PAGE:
The Right Thing To Do
“In That Further Shore, John describes his experience growing up in the South Bronx in a family of very limited means but with deep faith, great love, and hope in the future.”
This is a superb autobiography because it is an inspiring story of family and the importance of roots and a first-hand account of a remarkable series of important moments in history and John’s leadership of a great law school. But, above all, it is, to quote the words of a President whom Dean Feerick reveres, a profile in courage.
As I read the book, I was struck again and again by John’s courage in so many different settings and different ways throughout his career. He has never been afraid to speak truth to power. For example, when John was a very young lawyer, he was part of the ABA group examining presidential succession. At one session, the revered Harvard Law Professor Paul Freund opined that a commission with representatives from the different branches of government should be created to resolve questions of presidential disability. One can imagine the room of great dignitaries nodding in agreement when Freund, the preeminent constitutional law scholar of his day, offered this solution. But, then, the youngest member of the group spoke up. The 27-year-old John Feerick, a junior associate at a then small law firm, “shyly” pointed out that the proposal violated fundamental principles of separation of powers. Freund listened, and he dropped his proposal.
It is a small story, but John’s willingness to challenge a legend reflects who John is. John says and does what he knows is right, regardless of the opposition he will face. With the support of Fordham’s extraordinary president, the late Father Joseph O’Hare, he recognized Fordham Law’s first gay student rights group in the 1980s, a pioneering decision at a Catholic school. Leading three state commissions investigating corruption, he pursued reform in the face of strong opposition and personal attack. He did not rescind an invitation to speak at Fordham Law’s graduation that the school had extended to Congresswoman Geraldine Ferraro, the first woman to be nominated for national office and a most distinguished graduate of Fordham Law, even as he was decried from pulpits across the City because of the Congresswoman’s pro-choice views. His decision in the Sprewell case was widely decried, but he thought the punishment the NBA had imposed was not justifiable. As an educator, a practicing lawyer, and as a leader of the bar, he has fought in many ways and over many decades for the protection of the most vulnerable members of our society, repeatedly battling the powerful to help homeless people, immigrants, and people without meaningful access to the legal system. Because of who he is, John is loved, but he has never been guided by a desire to be popular. He always asks, “What is the right thing to do?” And then he does it.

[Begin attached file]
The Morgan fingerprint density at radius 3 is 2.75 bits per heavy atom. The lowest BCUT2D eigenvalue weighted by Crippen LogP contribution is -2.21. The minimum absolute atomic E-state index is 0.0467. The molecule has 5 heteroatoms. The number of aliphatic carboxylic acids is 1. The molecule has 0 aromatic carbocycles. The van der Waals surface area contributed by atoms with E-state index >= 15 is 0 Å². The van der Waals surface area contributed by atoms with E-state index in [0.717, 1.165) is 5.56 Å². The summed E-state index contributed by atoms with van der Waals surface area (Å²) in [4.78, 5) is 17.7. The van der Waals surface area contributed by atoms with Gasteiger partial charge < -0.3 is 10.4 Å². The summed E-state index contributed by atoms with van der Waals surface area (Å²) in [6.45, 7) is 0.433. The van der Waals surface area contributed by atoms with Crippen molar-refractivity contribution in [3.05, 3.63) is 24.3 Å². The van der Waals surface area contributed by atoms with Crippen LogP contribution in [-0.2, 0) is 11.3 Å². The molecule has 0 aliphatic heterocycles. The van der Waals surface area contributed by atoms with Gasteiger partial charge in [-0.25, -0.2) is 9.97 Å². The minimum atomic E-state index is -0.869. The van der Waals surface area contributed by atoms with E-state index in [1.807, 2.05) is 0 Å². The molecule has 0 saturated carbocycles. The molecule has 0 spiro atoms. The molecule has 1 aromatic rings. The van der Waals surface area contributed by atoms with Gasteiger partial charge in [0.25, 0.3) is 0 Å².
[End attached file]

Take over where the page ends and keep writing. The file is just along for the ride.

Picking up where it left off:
We live in a dark time, and we all need heroes. John Feerick is my hero. If you read this book, he will be yours.
(c) William M. Treanor
Reprinted excerpt of the entire article with permission from the “May 12, 2020 edition of the “New York Law Journal” © 2020 ALM Media Properties, LLC. All rights reserved. Further duplication without permission is prohibited, contact 877-257-3382 or firstname.lastname@example.org.
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